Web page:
DENVER - If ifs, ands and buts were candy and nuts, the Rockies would bake a sweet cake as NL West champions in 2014.
The Rockies are 21 seasons young. They are legal now. If they want to be taken seriously - as a franchise with winning aspirations, not just party plans - they need to be relevant when Peyton Manning and the Broncos kick off in September.
No one does ifs better than Rockies ownership. But we will try. If some of - not all of - these ifs come true, the Rockies will contend for the NL West title in 2014:
- If the Dodgers leave their wallet in El Segundo.
- If the Padres get the 2013 Chase Headley instead of the 2012 Chase Headley. The former Fountain-Fort Carson valedictorian blasted 31 home runs and ranked fifth in MVP voting in '12. He regressed last season, with half as many home runs and RBIs.
- If the Giants continue getting old, and they are.
- If the Diamondbacks break their postseason trend. The D'Backs reached the playoffs in 2002, then again five years later (2007), then again four years later (2011). This season would mark three years since their last trip.
- If the Rockies find a capable back end to the starting rotation. Last season the trio at the top - Jhoulys Chacin, Jorge De La Rosa and Tyler Chatwood - was solid gold. Nos. 4 and 5 were solid mold.
- If Jonathan Gray is on the fast track to the big leagues. The third pick in the 2013 draft, Gray went 4-0 with a 1.93 in the low minors last summer. Gray can be great.
- If the Rockies settle on D.J. LeMahieu at the leadoff spot. With heavy bats trailing the No. 1 spot - Michael Cuddyer, Carlos Gonzalez, Troy Tulowitzki and Wilin Rosario - the Rockies should value the toughest out over base-stealing speed at the top of the order. LeMahieu struck out only three times in his first 42 spring-training at-bats.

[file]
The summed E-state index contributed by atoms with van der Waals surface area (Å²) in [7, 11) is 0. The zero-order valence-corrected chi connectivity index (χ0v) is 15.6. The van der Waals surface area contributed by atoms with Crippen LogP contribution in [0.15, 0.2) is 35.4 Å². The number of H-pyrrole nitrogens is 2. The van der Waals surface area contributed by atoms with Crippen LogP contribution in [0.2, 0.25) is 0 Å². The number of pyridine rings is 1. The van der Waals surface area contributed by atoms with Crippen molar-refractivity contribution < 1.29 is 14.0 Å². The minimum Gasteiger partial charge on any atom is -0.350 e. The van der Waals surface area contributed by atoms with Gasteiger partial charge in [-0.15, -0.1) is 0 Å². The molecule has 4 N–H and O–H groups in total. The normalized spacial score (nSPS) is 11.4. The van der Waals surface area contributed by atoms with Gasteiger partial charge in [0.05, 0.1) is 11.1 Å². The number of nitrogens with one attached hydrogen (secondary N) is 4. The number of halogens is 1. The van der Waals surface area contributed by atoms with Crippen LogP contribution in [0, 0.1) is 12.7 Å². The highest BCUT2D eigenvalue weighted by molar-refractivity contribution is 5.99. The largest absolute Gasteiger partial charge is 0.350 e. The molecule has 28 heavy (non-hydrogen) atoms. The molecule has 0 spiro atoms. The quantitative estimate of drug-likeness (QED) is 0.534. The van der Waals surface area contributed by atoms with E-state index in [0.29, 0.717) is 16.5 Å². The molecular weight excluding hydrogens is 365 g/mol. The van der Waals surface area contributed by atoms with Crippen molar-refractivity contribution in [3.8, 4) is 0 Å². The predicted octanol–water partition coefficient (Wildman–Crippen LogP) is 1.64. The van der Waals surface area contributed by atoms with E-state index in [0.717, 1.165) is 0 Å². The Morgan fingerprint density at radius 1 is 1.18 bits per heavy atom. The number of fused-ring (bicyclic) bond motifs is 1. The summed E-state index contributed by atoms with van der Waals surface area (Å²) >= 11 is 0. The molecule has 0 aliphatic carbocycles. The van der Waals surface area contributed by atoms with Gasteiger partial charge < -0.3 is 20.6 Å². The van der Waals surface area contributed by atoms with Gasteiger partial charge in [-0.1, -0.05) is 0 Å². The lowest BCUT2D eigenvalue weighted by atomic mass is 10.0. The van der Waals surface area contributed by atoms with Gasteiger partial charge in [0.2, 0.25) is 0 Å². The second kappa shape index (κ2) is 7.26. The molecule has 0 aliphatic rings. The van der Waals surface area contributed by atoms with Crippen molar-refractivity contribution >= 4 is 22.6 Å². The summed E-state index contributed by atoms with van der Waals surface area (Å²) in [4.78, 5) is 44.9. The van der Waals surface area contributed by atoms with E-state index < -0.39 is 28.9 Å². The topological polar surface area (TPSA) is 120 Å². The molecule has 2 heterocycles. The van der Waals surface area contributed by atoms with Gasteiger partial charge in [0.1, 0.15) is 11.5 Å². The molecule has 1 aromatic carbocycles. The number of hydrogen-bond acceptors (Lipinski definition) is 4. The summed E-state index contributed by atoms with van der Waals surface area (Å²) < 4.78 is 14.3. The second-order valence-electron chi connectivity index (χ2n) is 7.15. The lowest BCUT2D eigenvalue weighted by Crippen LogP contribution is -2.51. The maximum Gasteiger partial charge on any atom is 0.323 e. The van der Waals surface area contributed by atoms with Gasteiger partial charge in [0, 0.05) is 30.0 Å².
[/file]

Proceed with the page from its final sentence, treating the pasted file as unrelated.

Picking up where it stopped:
- If Corey Dickerson continues his hotness from spring training, Walt Weiss has two options for the leadoff spot. The ex-Sky Sox hovered around .360 at Salt River Fields.
- If the Rockies do, in fact, possess the sixth-best core in baseball. That was the appraisal in an enlightening study by ESPN.com writer Dave Schoenfield, who ranked each team according to its five core players. (Chacin, Carlos Gonzalez, Troy Tulowitzki, Nolan Arenado and Juan Nicasio formed the Rockies' core.) Of the top 10 teams on his list, eight made the playoffs in 2013. The Rockies and Rangers didn't.
- If that's true - and the Rockies own a playoff-caliber core - it sure doesn't reflect well on their operation as a whole. If we believe the report, the problem isn't paying their best players; it's scouting and developing the appropriate depth around them.
- If Roy Oswalt was correct. The veteran pitcher told me late last season the Rockies underachieved (en route to a 74-88 record) and were simply unlucky with injuries and close losses. "This is a good locker room with good leadership," he said.
- If the Rockies stop stinking up LoDo. In 18 of 21 seasons, they missed the playoffs. They finished below .500 in each of the past three seasons. They finished last in the NL West the past two seasons. The players know what they're doing, but does ownership?